LITTLETON, Colo. (AP) – The first SWAT team members to see the horror in the Columbine High School library had to step around bodies and ignore a wounded student’s plea for help as they searched for shooters they didn’t know had already died by their own hands.
As member Grant Whitus put it, officers carried something home with them that day, a level of trauma and a sense of futility that stayed with them for years and may have contributed to the team’s demise.
“It was just beyond anything I’d ever thought I’d see in my career,” he said of the rampage that killed 12 students and a teacher and was the nation’s worst school shooting at the time. “So many children were dead.”
Amid the emotional toll of the experience, the Jefferson County Regional SWAT team began to fall apart. By 2002, only three members of the 10-person team remained. The others were reassigned or left the department.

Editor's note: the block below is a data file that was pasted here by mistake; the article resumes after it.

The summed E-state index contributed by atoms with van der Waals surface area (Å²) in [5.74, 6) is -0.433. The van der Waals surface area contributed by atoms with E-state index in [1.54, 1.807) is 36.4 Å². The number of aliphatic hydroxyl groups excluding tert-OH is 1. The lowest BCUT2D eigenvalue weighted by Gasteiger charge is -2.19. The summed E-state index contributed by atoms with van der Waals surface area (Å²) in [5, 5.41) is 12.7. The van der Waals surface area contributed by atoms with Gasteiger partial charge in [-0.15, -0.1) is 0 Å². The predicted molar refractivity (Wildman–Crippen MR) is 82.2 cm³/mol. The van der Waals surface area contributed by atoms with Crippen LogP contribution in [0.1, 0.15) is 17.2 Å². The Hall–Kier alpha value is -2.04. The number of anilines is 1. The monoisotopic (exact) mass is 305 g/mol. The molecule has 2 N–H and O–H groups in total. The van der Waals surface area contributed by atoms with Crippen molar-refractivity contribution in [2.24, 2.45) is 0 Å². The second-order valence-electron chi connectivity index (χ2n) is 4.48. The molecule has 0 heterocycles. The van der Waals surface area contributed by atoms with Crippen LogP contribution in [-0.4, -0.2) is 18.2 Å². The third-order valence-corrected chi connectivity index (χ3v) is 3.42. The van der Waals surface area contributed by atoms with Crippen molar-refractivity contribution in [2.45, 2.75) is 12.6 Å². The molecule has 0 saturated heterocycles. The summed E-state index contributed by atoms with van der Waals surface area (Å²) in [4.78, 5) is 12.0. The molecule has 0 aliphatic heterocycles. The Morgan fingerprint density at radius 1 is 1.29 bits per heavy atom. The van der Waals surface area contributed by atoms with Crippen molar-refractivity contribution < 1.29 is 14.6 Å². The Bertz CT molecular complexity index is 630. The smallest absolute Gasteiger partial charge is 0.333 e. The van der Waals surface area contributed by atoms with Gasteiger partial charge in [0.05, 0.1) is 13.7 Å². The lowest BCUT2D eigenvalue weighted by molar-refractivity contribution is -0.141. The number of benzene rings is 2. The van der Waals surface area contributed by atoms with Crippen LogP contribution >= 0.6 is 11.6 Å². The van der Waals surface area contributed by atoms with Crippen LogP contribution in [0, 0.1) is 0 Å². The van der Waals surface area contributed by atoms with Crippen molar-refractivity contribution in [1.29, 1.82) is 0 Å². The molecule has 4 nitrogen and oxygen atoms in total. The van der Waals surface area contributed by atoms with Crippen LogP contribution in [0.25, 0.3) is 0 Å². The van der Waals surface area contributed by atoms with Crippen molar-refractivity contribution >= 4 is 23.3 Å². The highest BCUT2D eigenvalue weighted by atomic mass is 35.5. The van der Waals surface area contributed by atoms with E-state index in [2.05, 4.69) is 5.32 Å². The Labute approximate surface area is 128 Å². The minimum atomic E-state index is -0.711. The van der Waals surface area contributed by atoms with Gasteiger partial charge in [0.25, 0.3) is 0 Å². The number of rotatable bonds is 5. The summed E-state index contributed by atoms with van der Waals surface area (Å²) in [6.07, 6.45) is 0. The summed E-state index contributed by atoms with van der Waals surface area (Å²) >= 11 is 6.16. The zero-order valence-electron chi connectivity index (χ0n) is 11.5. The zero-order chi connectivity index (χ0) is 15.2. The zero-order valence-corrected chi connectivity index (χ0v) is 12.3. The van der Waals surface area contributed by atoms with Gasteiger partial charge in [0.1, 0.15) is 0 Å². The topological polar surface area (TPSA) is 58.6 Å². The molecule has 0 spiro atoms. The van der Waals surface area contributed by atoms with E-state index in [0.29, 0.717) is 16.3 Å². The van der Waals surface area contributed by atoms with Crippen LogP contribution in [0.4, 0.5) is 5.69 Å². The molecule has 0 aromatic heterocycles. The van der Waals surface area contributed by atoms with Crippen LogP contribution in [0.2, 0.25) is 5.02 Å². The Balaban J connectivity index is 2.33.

On the 20th anniversary of Columbine, the effects of trauma experienced by law enforcement authorities who respond to school shootings are still largely unknown. Experts say agencies are reluctant to let researchers interview officers and dredge up potentially painful memories.
Many officers also view seeking psychiatric help as a sign of weakness and see their own mental health care as secondary when civilians experience grave loss.
“That’s what they signed up for, right? To deal with this violence and see these violent outcomes,” said labor attorney Eric Brown, who handles cases for Newtown, Connecticut, police officers. “So there’s not a lot of empathy for them when they show the signs of PTSD or other mentally disabling side effects.”
But attitudes are changing.
A group of global law enforcement administrators recently started work on uniform guidelines for psychological care for officers who respond to the worst carnage. And state legislatures are taking note, with four states, including Colorado, recently passing laws to extend workers’ compensation for mental health to police officers and other first responders.